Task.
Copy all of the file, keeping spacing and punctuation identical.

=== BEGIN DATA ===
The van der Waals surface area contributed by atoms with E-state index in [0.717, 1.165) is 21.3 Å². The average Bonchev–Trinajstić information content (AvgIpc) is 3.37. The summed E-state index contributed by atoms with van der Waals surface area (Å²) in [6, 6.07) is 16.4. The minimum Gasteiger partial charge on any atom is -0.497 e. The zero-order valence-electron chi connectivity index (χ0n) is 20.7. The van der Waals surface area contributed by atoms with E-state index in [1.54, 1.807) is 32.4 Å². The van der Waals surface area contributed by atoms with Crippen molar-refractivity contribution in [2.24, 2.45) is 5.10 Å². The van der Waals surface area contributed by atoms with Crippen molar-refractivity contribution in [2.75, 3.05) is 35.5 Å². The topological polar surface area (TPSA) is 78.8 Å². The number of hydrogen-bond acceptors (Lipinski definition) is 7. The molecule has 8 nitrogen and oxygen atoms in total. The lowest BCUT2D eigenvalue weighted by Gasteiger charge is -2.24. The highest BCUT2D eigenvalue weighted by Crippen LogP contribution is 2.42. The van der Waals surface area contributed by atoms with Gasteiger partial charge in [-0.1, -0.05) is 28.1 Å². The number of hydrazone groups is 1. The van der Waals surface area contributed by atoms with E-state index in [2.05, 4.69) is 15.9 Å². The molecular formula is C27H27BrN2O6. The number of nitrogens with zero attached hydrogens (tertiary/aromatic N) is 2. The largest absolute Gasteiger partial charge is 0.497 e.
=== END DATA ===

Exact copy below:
The van der Waals surface area contributed by atoms with E-state index in [0.717, 1.165) is 21.3 Å². The average Bonchev–Trinajstić information content (AvgIpc) is 3.37. The summed E-state index contributed by atoms with van der Waals surface area (Å²) in [6, 6.07) is 16.4. The minimum Gasteiger partial charge on any atom is -0.497 e. The zero-order valence-electron chi connectivity index (χ0n) is 20.7. The van der Waals surface area contributed by atoms with E-state index in [1.54, 1.807) is 32.4 Å². The van der Waals surface area contributed by atoms with Crippen molar-refractivity contribution in [2.24, 2.45) is 5.10 Å². The van der Waals surface area contributed by atoms with Crippen molar-refractivity contribution in [2.75, 3.05) is 35.5 Å². The topological polar surface area (TPSA) is 78.8 Å². The number of hydrogen-bond acceptors (Lipinski definition) is 7. The molecule has 8 nitrogen and oxygen atoms in total. The lowest BCUT2D eigenvalue weighted by Gasteiger charge is -2.24. The highest BCUT2D eigenvalue weighted by Crippen LogP contribution is 2.42. The van der Waals surface area contributed by atoms with Gasteiger partial charge in [-0.1, -0.05) is 28.1 Å². The number of hydrazone groups is 1. The van der Waals surface area contributed by atoms with E-state index in [2.05, 4.69) is 15.9 Å². The molecular formula is C27H27BrN2O6. The number of nitrogens with zero attached hydrogens (tertiary/aromatic N) is 2. The largest absolute Gasteiger partial charge is 0.497 e.